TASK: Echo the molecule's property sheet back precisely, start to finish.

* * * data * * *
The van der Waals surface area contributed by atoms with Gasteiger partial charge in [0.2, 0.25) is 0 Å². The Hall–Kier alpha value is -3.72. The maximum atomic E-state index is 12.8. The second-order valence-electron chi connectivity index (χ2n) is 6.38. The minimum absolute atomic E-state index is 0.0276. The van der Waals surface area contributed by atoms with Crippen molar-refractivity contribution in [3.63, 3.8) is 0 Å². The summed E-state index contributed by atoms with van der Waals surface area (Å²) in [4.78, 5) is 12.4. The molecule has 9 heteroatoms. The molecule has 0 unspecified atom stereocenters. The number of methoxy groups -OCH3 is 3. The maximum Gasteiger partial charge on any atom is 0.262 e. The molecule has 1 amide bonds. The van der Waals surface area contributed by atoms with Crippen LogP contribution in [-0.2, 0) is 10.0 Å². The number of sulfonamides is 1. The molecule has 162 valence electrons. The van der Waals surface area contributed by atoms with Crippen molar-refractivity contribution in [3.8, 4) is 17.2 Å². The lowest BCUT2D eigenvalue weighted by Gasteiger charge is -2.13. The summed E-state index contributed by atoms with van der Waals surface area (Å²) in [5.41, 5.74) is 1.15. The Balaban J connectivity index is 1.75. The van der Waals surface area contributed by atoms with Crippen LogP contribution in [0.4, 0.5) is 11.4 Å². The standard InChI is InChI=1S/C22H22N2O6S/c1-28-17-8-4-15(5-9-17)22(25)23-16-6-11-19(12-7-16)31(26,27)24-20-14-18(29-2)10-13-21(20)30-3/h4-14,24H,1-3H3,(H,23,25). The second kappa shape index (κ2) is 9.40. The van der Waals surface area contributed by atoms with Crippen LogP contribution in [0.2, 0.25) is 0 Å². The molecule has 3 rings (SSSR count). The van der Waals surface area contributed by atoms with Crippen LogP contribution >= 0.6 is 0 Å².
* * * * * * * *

The van der Waals surface area contributed by atoms with Gasteiger partial charge in [0.2, 0.25) is 0 Å². The Hall–Kier alpha value is -3.72. The maximum atomic E-state index is 12.8. The second-order valence-electron chi connectivity index (χ2n) is 6.38. The minimum absolute atomic E-state index is 0.0276. The van der Waals surface area contributed by atoms with Crippen molar-refractivity contribution in [3.63, 3.8) is 0 Å². The summed E-state index contributed by atoms with van der Waals surface area (Å²) in [4.78, 5) is 12.4. The molecule has 9 heteroatoms. The molecule has 0 unspecified atom stereocenters. The number of methoxy groups -OCH3 is 3. The maximum Gasteiger partial charge on any atom is 0.262 e. The molecule has 1 amide bonds. The van der Waals surface area contributed by atoms with Crippen LogP contribution in [-0.2, 0) is 10.0 Å². The number of sulfonamides is 1. The molecule has 162 valence electrons. The van der Waals surface area contributed by atoms with Crippen molar-refractivity contribution in [3.8, 4) is 17.2 Å². The lowest BCUT2D eigenvalue weighted by Gasteiger charge is -2.13. The summed E-state index contributed by atoms with van der Waals surface area (Å²) in [5.41, 5.74) is 1.15. The Balaban J connectivity index is 1.75. The van der Waals surface area contributed by atoms with Crippen LogP contribution in [0.4, 0.5) is 11.4 Å². The standard InChI is InChI=1S/C22H22N2O6S/c1-28-17-8-4-15(5-9-17)22(25)23-16-6-11-19(12-7-16)31(26,27)24-20-14-18(29-2)10-13-21(20)30-3/h4-14,24H,1-3H3,(H,23,25). The second kappa shape index (κ2) is 9.40. The van der Waals surface area contributed by atoms with Crippen LogP contribution in [0.2, 0.25) is 0 Å². The molecule has 3 rings (SSSR count). The van der Waals surface area contributed by atoms with Crippen LogP contribution >= 0.6 is 0 Å².